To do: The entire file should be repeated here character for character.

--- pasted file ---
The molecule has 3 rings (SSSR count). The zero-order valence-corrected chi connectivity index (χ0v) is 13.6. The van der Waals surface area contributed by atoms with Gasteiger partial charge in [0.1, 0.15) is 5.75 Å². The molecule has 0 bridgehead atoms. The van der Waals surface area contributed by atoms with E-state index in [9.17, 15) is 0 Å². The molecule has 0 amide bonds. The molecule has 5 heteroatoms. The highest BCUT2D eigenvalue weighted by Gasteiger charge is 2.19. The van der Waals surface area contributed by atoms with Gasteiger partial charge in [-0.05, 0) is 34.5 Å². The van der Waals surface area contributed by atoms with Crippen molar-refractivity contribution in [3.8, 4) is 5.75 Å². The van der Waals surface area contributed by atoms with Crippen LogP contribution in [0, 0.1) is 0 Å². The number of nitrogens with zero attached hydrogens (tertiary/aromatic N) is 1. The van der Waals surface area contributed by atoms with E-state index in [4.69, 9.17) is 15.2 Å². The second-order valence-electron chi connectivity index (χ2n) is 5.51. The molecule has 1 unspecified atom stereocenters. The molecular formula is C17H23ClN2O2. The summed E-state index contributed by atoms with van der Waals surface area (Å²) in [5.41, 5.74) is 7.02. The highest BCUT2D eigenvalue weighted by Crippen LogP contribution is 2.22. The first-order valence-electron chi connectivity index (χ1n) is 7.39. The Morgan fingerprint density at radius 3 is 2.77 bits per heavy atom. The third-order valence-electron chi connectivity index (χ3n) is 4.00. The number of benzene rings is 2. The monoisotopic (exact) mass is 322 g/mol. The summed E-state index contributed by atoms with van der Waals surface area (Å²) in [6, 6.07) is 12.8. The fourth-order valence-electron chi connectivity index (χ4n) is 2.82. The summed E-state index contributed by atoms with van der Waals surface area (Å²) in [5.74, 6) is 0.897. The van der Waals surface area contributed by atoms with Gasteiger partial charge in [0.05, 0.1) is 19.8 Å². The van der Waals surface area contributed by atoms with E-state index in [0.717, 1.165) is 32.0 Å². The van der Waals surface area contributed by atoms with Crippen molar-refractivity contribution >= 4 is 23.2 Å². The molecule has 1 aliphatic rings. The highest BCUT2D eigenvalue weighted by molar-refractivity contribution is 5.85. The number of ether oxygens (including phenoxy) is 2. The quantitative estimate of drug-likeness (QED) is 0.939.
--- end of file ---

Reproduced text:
The molecule has 3 rings (SSSR count). The zero-order valence-corrected chi connectivity index (χ0v) is 13.6. The van der Waals surface area contributed by atoms with Gasteiger partial charge in [0.1, 0.15) is 5.75 Å². The molecule has 0 bridgehead atoms. The van der Waals surface area contributed by atoms with E-state index in [9.17, 15) is 0 Å². The molecule has 0 amide bonds. The molecule has 5 heteroatoms. The highest BCUT2D eigenvalue weighted by Gasteiger charge is 2.19. The van der Waals surface area contributed by atoms with Gasteiger partial charge in [-0.05, 0) is 34.5 Å². The van der Waals surface area contributed by atoms with Crippen molar-refractivity contribution in [3.8, 4) is 5.75 Å². The van der Waals surface area contributed by atoms with Crippen LogP contribution in [0, 0.1) is 0 Å². The number of nitrogens with zero attached hydrogens (tertiary/aromatic N) is 1. The van der Waals surface area contributed by atoms with E-state index in [4.69, 9.17) is 15.2 Å². The second-order valence-electron chi connectivity index (χ2n) is 5.51. The molecule has 1 unspecified atom stereocenters. The molecular formula is C17H23ClN2O2. The summed E-state index contributed by atoms with van der Waals surface area (Å²) in [5.41, 5.74) is 7.02. The highest BCUT2D eigenvalue weighted by Crippen LogP contribution is 2.22. The first-order valence-electron chi connectivity index (χ1n) is 7.39. The Morgan fingerprint density at radius 3 is 2.77 bits per heavy atom. The third-order valence-electron chi connectivity index (χ3n) is 4.00. The number of benzene rings is 2. The monoisotopic (exact) mass is 322 g/mol. The summed E-state index contributed by atoms with van der Waals surface area (Å²) in [6, 6.07) is 12.8. The fourth-order valence-electron chi connectivity index (χ4n) is 2.82. The summed E-state index contributed by atoms with van der Waals surface area (Å²) in [5.74, 6) is 0.897. The van der Waals surface area contributed by atoms with Gasteiger partial charge in [0.05, 0.1) is 19.8 Å². The van der Waals surface area contributed by atoms with E-state index in [0.717, 1.165) is 32.0 Å². The van der Waals surface area contributed by atoms with Crippen molar-refractivity contribution >= 4 is 23.2 Å². The molecule has 1 aliphatic rings. The highest BCUT2D eigenvalue weighted by molar-refractivity contribution is 5.85. The number of ether oxygens (including phenoxy) is 2. The quantitative estimate of drug-likeness (QED) is 0.939.